I often speak of the value of subjective truth, the truths by which are related to one’s self, inwardness, and basic desires and passions. Many who hear that I value subjective truth often quickly draw a conclusion that I am against objective truth, or, that I do not believe in objective truth.

Both of these conclusions are wrong and hasty. Finding value in subjective truth is distinct from subjectivism, the epistemological position that is skeptical of or denies objective truth. Using a quote from my upcoming presentation at the International Kierkegaard Conference, “There is a stark fundamental distinction between epistemic subjectivism and the value of subjectivity. Whereas subjectivism may deny or attempt to eradicate any value of objective knowledge, the virtue and value of subjectivity affixes personal desires, characteristics, and traits to objective knowledge” (Stark, “The Virtuous Self: Kierkegaard’s Virtue Epistemology). Subjectivity does not deny objectivity. For instance, I believe that God is an objectively true being and belief in God is an objective one. The value that subjectivity brings is an embracing of one’s passions, existential desires, and personal history in proper connection with objective truths.

One can claim to possess objective truth, but of what good is that truth if not appropriated in a subjective manner. For I myself might believe that the statement “God is love” is true just as much as a good friend. But we are both a unique self, thereby we will interact and appropriate that objective claim in distinctly subjective manners. The acquisition of truth should, in some manner, impact your life. The manner by which it alters your life is subjective.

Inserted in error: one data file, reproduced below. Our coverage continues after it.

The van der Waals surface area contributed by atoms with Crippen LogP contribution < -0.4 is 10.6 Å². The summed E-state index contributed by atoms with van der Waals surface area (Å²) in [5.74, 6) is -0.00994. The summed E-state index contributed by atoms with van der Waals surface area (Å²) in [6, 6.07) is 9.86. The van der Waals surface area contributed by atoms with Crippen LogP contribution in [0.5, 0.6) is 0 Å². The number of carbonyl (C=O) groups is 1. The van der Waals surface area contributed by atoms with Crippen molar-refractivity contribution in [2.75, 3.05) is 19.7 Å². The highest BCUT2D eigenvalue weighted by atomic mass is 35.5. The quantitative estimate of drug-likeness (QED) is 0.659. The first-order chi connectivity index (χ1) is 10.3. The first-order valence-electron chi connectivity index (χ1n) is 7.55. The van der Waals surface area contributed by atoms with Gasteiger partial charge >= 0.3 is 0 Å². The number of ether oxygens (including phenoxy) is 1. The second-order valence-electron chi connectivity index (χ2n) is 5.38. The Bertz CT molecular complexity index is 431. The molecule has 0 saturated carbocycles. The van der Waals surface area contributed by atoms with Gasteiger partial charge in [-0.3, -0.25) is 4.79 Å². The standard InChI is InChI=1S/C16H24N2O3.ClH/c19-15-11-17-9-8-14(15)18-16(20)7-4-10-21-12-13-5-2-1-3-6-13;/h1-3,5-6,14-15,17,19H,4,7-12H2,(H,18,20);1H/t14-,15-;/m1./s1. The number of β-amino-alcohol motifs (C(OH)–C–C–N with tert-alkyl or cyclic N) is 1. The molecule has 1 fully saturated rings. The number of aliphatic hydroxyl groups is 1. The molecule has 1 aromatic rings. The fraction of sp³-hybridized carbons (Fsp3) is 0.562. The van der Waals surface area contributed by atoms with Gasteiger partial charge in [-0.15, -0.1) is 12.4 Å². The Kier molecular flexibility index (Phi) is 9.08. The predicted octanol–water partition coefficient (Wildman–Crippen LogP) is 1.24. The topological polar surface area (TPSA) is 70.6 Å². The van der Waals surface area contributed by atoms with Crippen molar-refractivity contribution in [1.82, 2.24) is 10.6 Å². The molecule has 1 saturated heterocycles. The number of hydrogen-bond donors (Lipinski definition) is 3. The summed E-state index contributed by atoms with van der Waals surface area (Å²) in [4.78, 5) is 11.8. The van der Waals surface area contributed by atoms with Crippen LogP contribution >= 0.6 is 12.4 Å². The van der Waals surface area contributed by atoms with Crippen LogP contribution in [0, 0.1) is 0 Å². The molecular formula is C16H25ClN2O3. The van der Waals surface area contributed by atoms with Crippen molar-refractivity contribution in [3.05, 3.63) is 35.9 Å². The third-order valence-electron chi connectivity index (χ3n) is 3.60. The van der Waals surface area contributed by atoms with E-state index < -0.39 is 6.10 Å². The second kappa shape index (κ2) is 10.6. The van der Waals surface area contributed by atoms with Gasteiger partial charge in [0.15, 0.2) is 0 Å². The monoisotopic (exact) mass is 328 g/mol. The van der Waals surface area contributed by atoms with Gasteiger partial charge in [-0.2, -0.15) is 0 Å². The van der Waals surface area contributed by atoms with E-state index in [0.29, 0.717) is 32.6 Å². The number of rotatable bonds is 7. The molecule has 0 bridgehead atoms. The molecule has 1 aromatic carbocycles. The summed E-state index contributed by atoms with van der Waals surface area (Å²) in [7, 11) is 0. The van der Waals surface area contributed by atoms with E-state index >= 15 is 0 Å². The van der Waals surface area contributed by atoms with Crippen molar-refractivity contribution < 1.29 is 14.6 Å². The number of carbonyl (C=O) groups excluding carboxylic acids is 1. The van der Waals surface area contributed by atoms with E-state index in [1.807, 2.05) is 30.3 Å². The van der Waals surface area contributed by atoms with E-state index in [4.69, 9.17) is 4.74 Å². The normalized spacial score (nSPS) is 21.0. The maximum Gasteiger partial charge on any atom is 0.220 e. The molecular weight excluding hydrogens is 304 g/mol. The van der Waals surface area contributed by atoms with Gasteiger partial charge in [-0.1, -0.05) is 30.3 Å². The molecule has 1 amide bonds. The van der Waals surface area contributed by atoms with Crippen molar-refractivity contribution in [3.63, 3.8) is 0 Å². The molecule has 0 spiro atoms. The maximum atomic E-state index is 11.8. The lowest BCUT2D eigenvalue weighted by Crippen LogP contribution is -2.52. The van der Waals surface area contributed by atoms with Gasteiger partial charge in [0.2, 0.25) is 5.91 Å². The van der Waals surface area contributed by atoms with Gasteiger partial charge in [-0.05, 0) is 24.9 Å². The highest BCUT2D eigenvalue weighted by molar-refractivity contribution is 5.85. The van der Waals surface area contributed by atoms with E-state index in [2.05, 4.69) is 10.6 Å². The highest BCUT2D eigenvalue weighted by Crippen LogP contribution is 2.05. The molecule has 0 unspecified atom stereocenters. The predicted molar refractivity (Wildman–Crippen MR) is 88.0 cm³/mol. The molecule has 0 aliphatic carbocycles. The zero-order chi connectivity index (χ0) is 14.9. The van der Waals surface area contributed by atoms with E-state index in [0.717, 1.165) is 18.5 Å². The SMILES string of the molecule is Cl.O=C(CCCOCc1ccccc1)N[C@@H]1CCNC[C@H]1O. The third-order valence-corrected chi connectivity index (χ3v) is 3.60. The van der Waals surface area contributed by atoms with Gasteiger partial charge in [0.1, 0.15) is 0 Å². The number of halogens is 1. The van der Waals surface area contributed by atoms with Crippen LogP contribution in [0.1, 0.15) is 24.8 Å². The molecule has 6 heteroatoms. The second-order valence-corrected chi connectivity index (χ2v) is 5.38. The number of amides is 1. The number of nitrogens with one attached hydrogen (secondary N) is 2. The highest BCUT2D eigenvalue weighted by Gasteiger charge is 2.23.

Be wary of those who say that emotions ought to be sacrificed for objective truth. While it is true that emotive states can interfere with one’s ability to properly evaluate contrasting truth-claims, it is a danger to sacrifice emotions and desire altogether. Some posit this idea. Not only is it impossible, but it abstracts the passion by which one first decides to investigate knowledge-claims. Further, certain emotive states can be considered a rational basis for accepting truth, thereby they might not be as opposed to objectivity as some think (this concept will be the topic of a forthcoming article).

This article is short and hopefully serves as a brief introduction to more I will be posting throughout the summer. Evaluating subjectivity as an intellectual virtue is the focus of my studies this summer for a research fellowship on Kierkegaard. I will obviously be quite busy, but will try and post various articles that relate to this concept. Hopefully, however, this brings for new food for thought.

Join the Conversation


  1. It strikes me that the first sentence of your excerpt could also be capitalized as follows: “There is a Stark fundamental distinction between epistemic subjectivism and the value of subjectivity.”

    Was this intentional or simply happy serendipity?

    1. Surely happy serendipity, but I won’t be so quick to say it is never intentional.
      Other comments I get regarding my last name:
      1. Intellectuals: Are you related to Rodney?
      2. Geeks: Are you related to Tony?

Leave a comment

Fill in your details below or click an icon to log in:

WordPress.com Logo

You are commenting using your WordPress.com account. Log Out /  Change )

Facebook photo

You are commenting using your Facebook account. Log Out /  Change )

Connecting to %s

%d bloggers like this: